Rain gear options are getting cheaper these days with options like DriDucks sold on this site for around $20, just bring duct tape for bushwacks
And after collecting all this stuff take a look at packs, keep in mind you will also be packing food and water for the duration of your trips
Hope this info helps out, best of luck
JimAug 23, 2007 at 9:32 pm #1399788
@hotrhoddudeguyLocale: New England
well in regards to your backpack question itself, think of how long you could or would be willing to go, unsupported. Most long distance and hikers who hike 5-7 days trip max usually supply within every week or so. The longest over land with backpacks I believe is the Arctic 1000 trek partly undertaken by BPL editor in chief Ryan Jordan. It was 21 days, and they were carrying upwards of 60lbs of weight on their backs.
It seems as if you are interested in "living off the land". In some ways I can only imagine it is the most rewarding wilderness experiance, but bringing a tent or tarp or bivy or tarp-bivy combo,(last one is probably one of the greatest comfort to weight ratios around) will be more comfortable, warmer, drier, and more environmentally friendly than making a shelter, and along those lines pad and sleeping bag are quite essential for living outside. And remember that no people who live outdoors for a living (TV presenters excluded) go in with absolutely nothing. Sure its made from the land, but natives of the world still have "gear" as much as we do, its just not as flashy.
My advice is a little counter intuitive, but what you may want to do, is not necessarily buy the cheapest light stuff you can find, because you find that you need just another bag and another tent and another pot and so on and begin another chain of buyers remorse. If you really research, both online and in person, and reward yourself with a couple hearty purchases, then in the long run, you may find yourself with less gear and have contributed much less to the overconsumption that is becoming more prevalent in our society (sorry I just came from a long winded arguement of economics ; )]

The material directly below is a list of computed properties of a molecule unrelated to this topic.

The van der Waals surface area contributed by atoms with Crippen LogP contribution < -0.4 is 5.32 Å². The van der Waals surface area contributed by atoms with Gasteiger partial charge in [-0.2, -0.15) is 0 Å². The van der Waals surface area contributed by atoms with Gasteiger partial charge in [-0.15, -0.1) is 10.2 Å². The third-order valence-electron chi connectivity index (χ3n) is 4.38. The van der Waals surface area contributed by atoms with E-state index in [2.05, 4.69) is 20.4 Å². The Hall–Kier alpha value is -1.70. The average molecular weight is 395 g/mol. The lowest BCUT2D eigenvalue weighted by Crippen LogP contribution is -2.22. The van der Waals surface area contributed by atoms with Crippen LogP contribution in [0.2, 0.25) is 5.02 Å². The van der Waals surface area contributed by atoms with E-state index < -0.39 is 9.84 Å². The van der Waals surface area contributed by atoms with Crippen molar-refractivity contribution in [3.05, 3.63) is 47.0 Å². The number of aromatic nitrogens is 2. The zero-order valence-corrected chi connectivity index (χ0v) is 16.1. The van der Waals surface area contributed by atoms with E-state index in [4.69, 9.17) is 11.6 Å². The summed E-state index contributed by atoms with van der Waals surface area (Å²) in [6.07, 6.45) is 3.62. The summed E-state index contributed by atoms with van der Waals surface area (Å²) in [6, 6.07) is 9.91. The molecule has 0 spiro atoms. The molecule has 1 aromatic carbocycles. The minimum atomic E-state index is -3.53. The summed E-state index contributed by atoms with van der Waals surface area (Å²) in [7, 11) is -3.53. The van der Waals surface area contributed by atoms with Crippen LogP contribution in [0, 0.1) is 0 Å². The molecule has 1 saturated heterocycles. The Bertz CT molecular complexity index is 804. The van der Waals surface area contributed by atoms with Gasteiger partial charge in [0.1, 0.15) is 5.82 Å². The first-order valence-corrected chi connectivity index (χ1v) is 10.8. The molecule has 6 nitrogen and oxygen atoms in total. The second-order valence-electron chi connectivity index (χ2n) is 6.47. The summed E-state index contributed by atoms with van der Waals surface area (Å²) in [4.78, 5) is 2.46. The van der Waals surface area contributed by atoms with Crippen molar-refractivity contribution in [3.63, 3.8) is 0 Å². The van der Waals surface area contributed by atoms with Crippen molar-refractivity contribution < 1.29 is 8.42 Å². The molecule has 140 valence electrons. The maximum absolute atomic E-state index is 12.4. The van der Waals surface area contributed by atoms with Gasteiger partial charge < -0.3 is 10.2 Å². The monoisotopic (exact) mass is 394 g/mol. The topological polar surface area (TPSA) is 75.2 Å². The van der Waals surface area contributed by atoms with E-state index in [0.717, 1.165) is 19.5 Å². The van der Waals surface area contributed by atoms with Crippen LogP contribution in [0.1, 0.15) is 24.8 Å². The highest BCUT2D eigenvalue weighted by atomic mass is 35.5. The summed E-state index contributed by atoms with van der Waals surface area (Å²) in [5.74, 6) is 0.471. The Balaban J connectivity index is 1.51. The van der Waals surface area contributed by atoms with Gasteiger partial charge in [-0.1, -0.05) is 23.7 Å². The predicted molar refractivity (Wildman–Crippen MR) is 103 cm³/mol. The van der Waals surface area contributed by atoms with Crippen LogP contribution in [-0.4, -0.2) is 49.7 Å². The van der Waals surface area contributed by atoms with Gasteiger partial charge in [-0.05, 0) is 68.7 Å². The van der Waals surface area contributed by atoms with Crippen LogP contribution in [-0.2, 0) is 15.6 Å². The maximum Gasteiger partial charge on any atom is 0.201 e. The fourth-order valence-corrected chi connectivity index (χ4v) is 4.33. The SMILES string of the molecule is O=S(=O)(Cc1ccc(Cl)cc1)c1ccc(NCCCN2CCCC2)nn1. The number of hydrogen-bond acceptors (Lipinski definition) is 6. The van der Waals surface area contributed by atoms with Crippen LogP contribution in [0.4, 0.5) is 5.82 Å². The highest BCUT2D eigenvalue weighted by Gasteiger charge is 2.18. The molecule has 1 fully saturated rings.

If you look around you'll see that whatever your willing to spend, you'll find great gear at every price range. I'm interested in any questions you may have, this thread still has some life in it.
JonAug 24, 2007 at 12:46 am #1399800
I think you're in a cool place- starting out backpacking in an open-minded fashion. Too often beginners carry FAR too much weight but you're already starting to think ahead.
A good plan is to do some reading. Lighten Up! by Don Ladigan is the first book I recommend to beginners. I love this book!
Next, at REI only look at the lightest options. That's a great place but they're pretty traditional (read- heavy). But they're getting better- just be careful that you aren't swayed into heavy gear that you might regret buying later.
Now, I'm going to offer a different take on some gear choices. I recommend that you get a pack that can handle a big volume but shrink down with smaller loads. That way you're set should you venture into the bulky gear needed for winter trips (or the food of longer adventures). Next, get a pack with a suspension that will handle your current load, but just barely. That way when things lighten up (and they will, especially if you're looking here), you won't need to ditch your brand-new pack.
Therefore, I'd skip the 50 pound suspension of the Granite Gear packs and go for the Golite Pinnacle http://www.golite.com/product/productdetail.aspx?p=PA5252&s=1 This pack is reasonably priced, can handle big or small loads, and has great organizational features. I'm reviewing it right now and it is sweet. It can easily handle 30-35 pounds which is probably the zone you're currently in (but hopefully not for too long).
Another brilliant pack is the Gossamer Gear Mariposa Plus. It has a frame that can handle heavy loads but you can remove it on you lighter trips. The organizational pockets are brilliant and the fabric is plenty burly. I've used a standard Mariposa for years and it is just marvelous. http://www.gossamergear.com/cgi-bin/gossamergear/Mariposa-Plus.html With this pack, your sleeping pad slips into a pocket to provide the cushion against your back. You'll need a 3/4 thermarest, a 3/4 or full air pad (like a Big Agnes AirCore insulated), or short foam pad fits the bill here. So cool, this pack. Ula Equipment is also great stuff.